The second year of the Brit Insurance Designs Awards has sneaked up on us rather steathily and The Design Museum in London once again plays host to a wonderful collection of the past year's designs nominated in seven categories by the great and good of the design world. The overall 2009 award has been won, unsurprisingly, by Shepard Fairey for his already iconic poster designs that he made in support of Obama's election campaign.
Other winners include the Italian Vogue's "momentous" Black Edition in the fashion category, Konstantin Grcic's cantilevered MYTO chair in the furniture category and Oslo's new opera house, designed by Snøhetta won the architecture category. All worthy high profile winners of course, but plenty more inspiring projects are featured in the rest of the exhibition too.
The Indonesian Magno wooden radio by designer Singgih S Kartono, a sustainable product which happily won the product category and the people's choice award. The production of this radio provides a cottage industry for villagers in Kandangan, Central Java, retraining members of the community with new carpentry skills and reviving their local economy so villagers don't have to move to the city to look for work.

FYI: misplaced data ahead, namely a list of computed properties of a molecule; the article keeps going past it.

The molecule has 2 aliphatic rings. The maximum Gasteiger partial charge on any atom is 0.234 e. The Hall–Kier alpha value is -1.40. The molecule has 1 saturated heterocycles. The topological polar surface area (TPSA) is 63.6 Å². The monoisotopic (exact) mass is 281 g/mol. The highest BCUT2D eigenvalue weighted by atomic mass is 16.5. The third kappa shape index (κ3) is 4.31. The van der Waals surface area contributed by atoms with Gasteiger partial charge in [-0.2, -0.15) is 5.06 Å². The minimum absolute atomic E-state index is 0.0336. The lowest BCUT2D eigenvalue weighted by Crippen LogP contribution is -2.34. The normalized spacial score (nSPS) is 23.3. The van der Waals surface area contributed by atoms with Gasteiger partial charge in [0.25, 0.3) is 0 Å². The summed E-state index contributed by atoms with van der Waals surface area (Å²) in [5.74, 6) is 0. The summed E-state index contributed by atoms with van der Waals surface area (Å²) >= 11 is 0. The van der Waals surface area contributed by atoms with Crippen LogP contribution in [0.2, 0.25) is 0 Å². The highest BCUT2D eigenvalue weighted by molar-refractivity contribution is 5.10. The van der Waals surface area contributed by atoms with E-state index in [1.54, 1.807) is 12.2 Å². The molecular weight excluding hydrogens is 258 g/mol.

The Witness Flat Series by Studio Makkink + Bey is a collaboration between innovative dutch designer Jurgen Bey and his wife Rianne Makkink. Together they created a family of furniture made from off-cuts of Dutch wood and wool felt. We loved the sort of pixelated effect created by collaging the wood and felt pieces together and the simple unexpected beauty of the white felt chandelier.
Wonderland is another fascinating collaboration exploring concepts of sustainability in design. Fashion designer Helen Storey and polymer chemist Tony Ryan have been working together for three years creating disappearing dresses from biodegradable materials. A beautifully ethereal film by photographer Nick Knight and SHOWstudio explains the extraordinary chemical process that leads the fabrics to disintegrate.
James Frost's ground breaking video for Radiohead's House of Cards was a great nomination for the interactive category. Using a scanning and laser technologies instead of normal lights and cameras, Frost was able to capture extraordinary 3D images in a 360 degree radius. Not only are the images incredible, but viewers were able to manipulate the information and create their own versions of the video.
Brit Insurance Designs of the Year
14 June 2009
Design Museum in London
London, SE1 map
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